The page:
I just finished watching the funeral of Edward Kennedy on television this Saturday morning, and decided to ditch my first weekly message to you all and try to pursue some of my thoughts concerning this event and how it might tie into what we do as choral music educators. I think there are some important connections for all of us as we remember the life of a very important individual who has been at the center of our American stage for so many years. I will admit that there were many moments of tears by Jean and me as we watched family members speak; a daughter and two sons about their father, and our President discoursing about a colleague and friend. In so many ways the life work of this incredible man reflects what we do in our lives as music educators in our own school choirs and churches and community choirs. We care as much for our students and act on their behalf as energetically and passionately as Senator Kennedy acted for his constituency, but with far less press time.
But first……what an important part music (as we would expect) played this morning! Yo-Yo Ma played some unaccompanied Bach that was beautiful and nuanced beyond description. Placido Domingo sang Franck’s “Panis Angelicus,” and Susan Graham rendered a beautiful reading of Schubert’s “Ave Maria.” James David Christie played beautifully on a magnificent (Hook?) pipe organ, and members of the Tanglewood Festival Chorus performed the Brahms motet “Let Nothing Ever Grieve Thee” and “How Lovely Is Thy Dwelling Place” from his German Requiem (not quite as beautiful as one might have expected, but heartfelt and sincere no doubt!). This music and the performers added a dimension that would have been impossible to create with just words; the power of music that we all speak about with our students.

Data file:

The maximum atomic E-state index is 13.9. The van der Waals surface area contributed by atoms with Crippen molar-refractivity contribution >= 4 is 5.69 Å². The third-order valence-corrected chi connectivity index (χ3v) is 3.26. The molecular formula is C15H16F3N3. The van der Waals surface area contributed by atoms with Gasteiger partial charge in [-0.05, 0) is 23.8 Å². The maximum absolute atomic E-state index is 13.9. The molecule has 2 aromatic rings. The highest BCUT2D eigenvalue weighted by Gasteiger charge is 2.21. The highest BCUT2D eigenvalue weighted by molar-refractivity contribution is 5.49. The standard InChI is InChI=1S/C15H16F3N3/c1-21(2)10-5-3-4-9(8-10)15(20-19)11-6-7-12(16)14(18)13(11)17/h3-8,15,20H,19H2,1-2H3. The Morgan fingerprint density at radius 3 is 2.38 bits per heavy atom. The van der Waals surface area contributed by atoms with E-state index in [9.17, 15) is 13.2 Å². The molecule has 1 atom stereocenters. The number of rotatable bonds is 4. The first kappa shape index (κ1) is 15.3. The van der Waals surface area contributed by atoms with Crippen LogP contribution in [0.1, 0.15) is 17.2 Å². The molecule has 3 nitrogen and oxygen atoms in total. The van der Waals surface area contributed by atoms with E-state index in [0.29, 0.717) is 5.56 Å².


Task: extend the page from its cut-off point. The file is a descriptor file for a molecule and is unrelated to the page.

Edward Kennedy was passionate about what he did, and went to extraordinary lengths to show people that he cared deeply. The stories have been repeated in the media all week and you, no doubt, heard many of them. He worked tirelessly for his state of Massachusetts and for those with whom he worked and came in contact with. We know this because he worked on the national stage, had deep pockets and was wealthy through association. This does not diminish his stature or the wonderful acts of kindness he has shown over the years, but having those tools makes it a bit easier to be magnanimous in this way.
As choral directors we work in the same sort of venue, and give far beyond the call of duty in our day to day work with students, adults and musicians of all ages. In particular, I have to believe that the ACDA organization has a commitment that transcends the usual dedication to choral music; we feel strongly about what we do, the literature we perform, the people we work with and the quality of work we share with our colleagues. We work through our own school communities to bring choral music education to our constituents, and we work through our state organization and participate at regional and national levels as well. The recent work of our ACDA Executive Board is a prime example of how committed choral musicians are; they are putting in time beyond the call of duty for the pure joy and pleasure of serving our organization and bringing meaningful music experiences to our students, colleagues and audiences.
Let it be known that what we do in our profession is just as important as the work done in Washington. We tirelessly work to bring students closer to humanity through the medium of choral music. We struggle with individuals because we know they have ability and potential, and we work with our choirs week after week with difficult literature because we know that the final product could be a transforming moment for them (not to mention the audience) in performance. We bring outstanding performing ensembles to our own singers so they might hear excellence and strive for it themselves. We promote the qualities of respect, hard work, honesty and integrity, discipline, cooperativeness and scholarship as desirable traits that we should all explore and cultivate.